10 Smallest Stadiums in College Football

While College Football is often about size and huge venues, the smallest stadiums in the FBS also deserve some mention, including Peden Stadium in Athens, Ohio, the often empty FIU Stadium in Miami, and the spectacle known as the Kibbie Dome in Moscow, Idaho.

All the stadiums featured in the bottom 10 of College Football venue sizes come from the “minors” like Conference USA, MAC and the Sun Belt. The smallest “Power Conference” stadium is Martin Stadium in Pullman (32,248), home of Washington State, but some of their games are played at CenturyLink Field in Seattle.

10th Smallest – Yager Stadium (Miami RedHawks), 24,286

Yager Stadium

Opened in 1983, it was named after Fred C. Yager, class of 1914, who was the lead benefactor in the project to build the stadium. It has an unbalanced layout, with the west grandstands being 20 rows taller than the east (student) grandstands. There are no seats in the South endzone under the scoreboard.

9th – Kidd Brewer Stadium (Appalachian State Mountaineers), 24,050

Kidd Brewer Stadium

New to the FBS and the Sun Belt conference, Appalachian State, the Mountaineers have been playing there since 1962. More than 31,000 set the record attendance there in a 34-31 win over Elon in 2010. Nicknamed as “The Rock”, it was named Conrad Stadium when it first opened, but was renamed after Kidd Brewer in 1988.

8th – Peden Stadium (Ohio Bobcats), 24,000

Peden Stadium

The home of the Bobcats since 1929, it is known as the Wrigley Field of College Football and has a record attendance of 25,893 in a 2012 game against New Mexico State. It was renamed Peden Stadium in 1946, after Don Peden.

7th – Doyt Perry Stadium (Bowling Green Falcons), 23,724

Doyt Perry Stadium

Home of the Falcons since 1966, its capacity has actually been reduced over the years, reaching just over 30,000 from 1982 to 2002. It is named for Doyt L. Perry, a former coach and Athletic Director. The record capacity is just over 33,000 in a 1983 game against Toledo.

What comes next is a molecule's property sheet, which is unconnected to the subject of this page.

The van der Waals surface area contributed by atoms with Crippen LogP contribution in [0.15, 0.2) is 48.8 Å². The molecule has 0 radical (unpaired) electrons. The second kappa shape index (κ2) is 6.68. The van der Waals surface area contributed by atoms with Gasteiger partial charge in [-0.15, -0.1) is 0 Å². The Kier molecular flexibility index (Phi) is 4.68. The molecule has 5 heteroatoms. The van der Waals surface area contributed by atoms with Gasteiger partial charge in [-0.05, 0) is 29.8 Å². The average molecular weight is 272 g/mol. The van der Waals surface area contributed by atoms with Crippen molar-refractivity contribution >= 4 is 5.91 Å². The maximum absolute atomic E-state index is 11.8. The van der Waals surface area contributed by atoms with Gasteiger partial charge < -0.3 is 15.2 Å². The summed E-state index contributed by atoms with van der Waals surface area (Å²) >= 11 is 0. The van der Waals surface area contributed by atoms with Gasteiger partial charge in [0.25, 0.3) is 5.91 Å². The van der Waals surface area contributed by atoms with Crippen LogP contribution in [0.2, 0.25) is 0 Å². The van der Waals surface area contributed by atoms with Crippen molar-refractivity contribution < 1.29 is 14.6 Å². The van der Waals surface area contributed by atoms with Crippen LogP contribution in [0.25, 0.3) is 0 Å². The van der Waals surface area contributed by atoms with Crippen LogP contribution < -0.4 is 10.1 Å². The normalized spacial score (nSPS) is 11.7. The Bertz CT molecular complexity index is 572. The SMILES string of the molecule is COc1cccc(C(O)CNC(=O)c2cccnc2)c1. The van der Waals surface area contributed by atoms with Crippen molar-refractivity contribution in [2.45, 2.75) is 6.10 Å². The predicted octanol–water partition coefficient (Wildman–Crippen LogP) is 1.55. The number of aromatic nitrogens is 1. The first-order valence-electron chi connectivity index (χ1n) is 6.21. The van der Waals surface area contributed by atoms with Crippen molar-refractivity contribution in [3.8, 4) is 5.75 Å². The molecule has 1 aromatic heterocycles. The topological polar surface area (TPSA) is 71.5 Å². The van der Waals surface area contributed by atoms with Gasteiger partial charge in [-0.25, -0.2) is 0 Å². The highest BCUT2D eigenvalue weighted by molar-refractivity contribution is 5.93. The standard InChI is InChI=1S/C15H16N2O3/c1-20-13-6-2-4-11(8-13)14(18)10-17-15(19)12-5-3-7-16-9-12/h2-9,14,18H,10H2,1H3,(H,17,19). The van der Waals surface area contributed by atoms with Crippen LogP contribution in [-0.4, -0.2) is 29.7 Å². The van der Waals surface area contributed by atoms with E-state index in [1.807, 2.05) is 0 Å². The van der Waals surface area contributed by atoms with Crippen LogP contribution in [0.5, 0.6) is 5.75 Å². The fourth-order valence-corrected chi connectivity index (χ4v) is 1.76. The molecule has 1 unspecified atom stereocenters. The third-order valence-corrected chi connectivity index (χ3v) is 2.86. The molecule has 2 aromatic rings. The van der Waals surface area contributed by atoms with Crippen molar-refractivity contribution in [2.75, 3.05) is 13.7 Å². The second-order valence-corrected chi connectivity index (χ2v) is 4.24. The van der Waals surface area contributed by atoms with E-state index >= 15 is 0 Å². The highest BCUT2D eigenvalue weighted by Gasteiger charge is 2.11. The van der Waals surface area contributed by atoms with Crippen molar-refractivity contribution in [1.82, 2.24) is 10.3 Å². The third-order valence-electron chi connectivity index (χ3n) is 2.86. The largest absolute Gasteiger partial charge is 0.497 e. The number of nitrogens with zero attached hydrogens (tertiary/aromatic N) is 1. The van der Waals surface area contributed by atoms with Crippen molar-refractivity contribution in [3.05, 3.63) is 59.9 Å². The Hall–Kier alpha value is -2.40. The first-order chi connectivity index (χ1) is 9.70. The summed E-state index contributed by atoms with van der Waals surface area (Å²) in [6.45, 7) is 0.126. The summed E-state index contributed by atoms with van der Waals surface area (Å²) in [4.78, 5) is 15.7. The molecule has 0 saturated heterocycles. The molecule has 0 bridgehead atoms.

6th – Scheumann Stadium (Ball State Cardinals), 22,500

Scheumann Stadium

There’s more to Muncie, Indiana, then just being the home of Norville Barnes. Ball State have been playing in Scheumann Stadium since 1967, and hosted an all-time record attendance of 23,861 in 2008 when they played Western Michigan during their unbeaten regular season. It is named after its benefactors.

5th – Houchens Industries–L. T. Smith Stadium at Jimmy Feix Field (Western Kentucky Hilltoppers), 22,113

Too long of a name stadium

The Hilltoppers play in Bowling Green, Kentucky, not to be confused with the Falcons who play in Ohio. It has been hosting the Hilltoppers since 1968, with the record attendance record being set in 2012 against Southern Miss, as 23,252 showed up for the game. It is named after the company that helped with the most recent expansion.

4th – Foreman Field (Old Dominion Monarchs), 20,118

Foreman Field

New to the FBS, Old Dominion will be playing in Conference USA. The stadium was opened in 1935 and underwent major renovations in 2009. It used to host the Oyster Bowl from 1946 to 1995.

3rd – FIU Stadium (FIU Panthers), 20,000

FIU Stadium

Opened in 1995, starting out as a 7500-seat venue. Its record attendance is in a 2011 game against Duke, when 22,682 showed up. With an all-time record of 43-97 and only making a bowl game twice, it’s hard to get fans excited about coming to see the Panthers. 

2nd – Warren McGuirk Alumni Stadium (UMass Minutemen), 17,000

Umass Stadium

UMass go back to playing at Warren McGuirk, the school’s athletic director from 1948-1971, as they enter the FBS after a transitional period. They’ll play only half their home games there in the 2014 season, with the others being played at Gillette Stadium, which is also the home of the New England Patriots.

1st (Smallest) – Kibbie Dome (Idaho Vandals), 16,000

Kibbie Dome

From 1971 until 1975, it was called the Idaho Stadium and was an outdoor stadium, but got the Domed addition in 1975. It was renamed after William H. Kibbie, a construction executive from Salt Lake City and a primary benefactor of the project. The record attendance of 17,600 is from 1989, when Idaho played Boise State in the schools’ I-AA Big Sky era.

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